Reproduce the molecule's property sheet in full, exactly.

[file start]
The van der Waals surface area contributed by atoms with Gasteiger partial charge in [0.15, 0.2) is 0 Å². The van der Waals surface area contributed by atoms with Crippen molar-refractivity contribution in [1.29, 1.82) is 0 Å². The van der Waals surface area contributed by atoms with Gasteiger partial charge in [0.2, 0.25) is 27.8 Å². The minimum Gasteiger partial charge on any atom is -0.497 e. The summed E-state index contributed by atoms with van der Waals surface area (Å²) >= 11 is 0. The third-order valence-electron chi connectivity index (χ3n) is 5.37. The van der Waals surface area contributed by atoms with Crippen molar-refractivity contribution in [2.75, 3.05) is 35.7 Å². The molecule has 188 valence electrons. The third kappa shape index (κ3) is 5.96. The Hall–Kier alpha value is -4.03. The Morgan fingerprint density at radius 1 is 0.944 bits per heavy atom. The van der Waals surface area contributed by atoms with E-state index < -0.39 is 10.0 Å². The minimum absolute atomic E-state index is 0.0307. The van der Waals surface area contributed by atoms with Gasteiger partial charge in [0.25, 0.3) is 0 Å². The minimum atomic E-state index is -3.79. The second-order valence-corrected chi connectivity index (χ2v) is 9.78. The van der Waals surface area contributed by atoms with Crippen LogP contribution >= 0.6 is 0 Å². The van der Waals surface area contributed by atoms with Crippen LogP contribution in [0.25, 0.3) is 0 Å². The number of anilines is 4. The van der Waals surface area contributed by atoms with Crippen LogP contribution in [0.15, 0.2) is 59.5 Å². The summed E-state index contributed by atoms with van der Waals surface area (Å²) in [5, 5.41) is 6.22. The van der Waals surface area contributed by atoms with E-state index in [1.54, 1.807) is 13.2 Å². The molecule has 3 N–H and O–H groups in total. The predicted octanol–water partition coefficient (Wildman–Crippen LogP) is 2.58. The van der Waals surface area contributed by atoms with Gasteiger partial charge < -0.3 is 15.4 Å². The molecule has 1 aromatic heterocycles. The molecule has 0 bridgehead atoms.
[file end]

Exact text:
The van der Waals surface area contributed by atoms with Gasteiger partial charge in [0.15, 0.2) is 0 Å². The van der Waals surface area contributed by atoms with Crippen molar-refractivity contribution in [1.29, 1.82) is 0 Å². The van der Waals surface area contributed by atoms with Gasteiger partial charge in [0.2, 0.25) is 27.8 Å². The minimum Gasteiger partial charge on any atom is -0.497 e. The summed E-state index contributed by atoms with van der Waals surface area (Å²) >= 11 is 0. The third-order valence-electron chi connectivity index (χ3n) is 5.37. The van der Waals surface area contributed by atoms with Crippen molar-refractivity contribution in [2.75, 3.05) is 35.7 Å². The molecule has 188 valence electrons. The third kappa shape index (κ3) is 5.96. The Hall–Kier alpha value is -4.03. The Morgan fingerprint density at radius 1 is 0.944 bits per heavy atom. The van der Waals surface area contributed by atoms with E-state index < -0.39 is 10.0 Å². The minimum absolute atomic E-state index is 0.0307. The van der Waals surface area contributed by atoms with Gasteiger partial charge in [0.25, 0.3) is 0 Å². The minimum atomic E-state index is -3.79. The second-order valence-corrected chi connectivity index (χ2v) is 9.78. The van der Waals surface area contributed by atoms with Crippen LogP contribution >= 0.6 is 0 Å². The van der Waals surface area contributed by atoms with Crippen LogP contribution in [0.25, 0.3) is 0 Å². The number of anilines is 4. The van der Waals surface area contributed by atoms with Crippen LogP contribution in [0.15, 0.2) is 59.5 Å². The summed E-state index contributed by atoms with van der Waals surface area (Å²) in [5, 5.41) is 6.22. The van der Waals surface area contributed by atoms with E-state index in [1.54, 1.807) is 13.2 Å². The molecule has 3 N–H and O–H groups in total. The predicted octanol–water partition coefficient (Wildman–Crippen LogP) is 2.58. The van der Waals surface area contributed by atoms with Gasteiger partial charge < -0.3 is 15.4 Å². The molecule has 1 aromatic heterocycles. The molecule has 0 bridgehead atoms.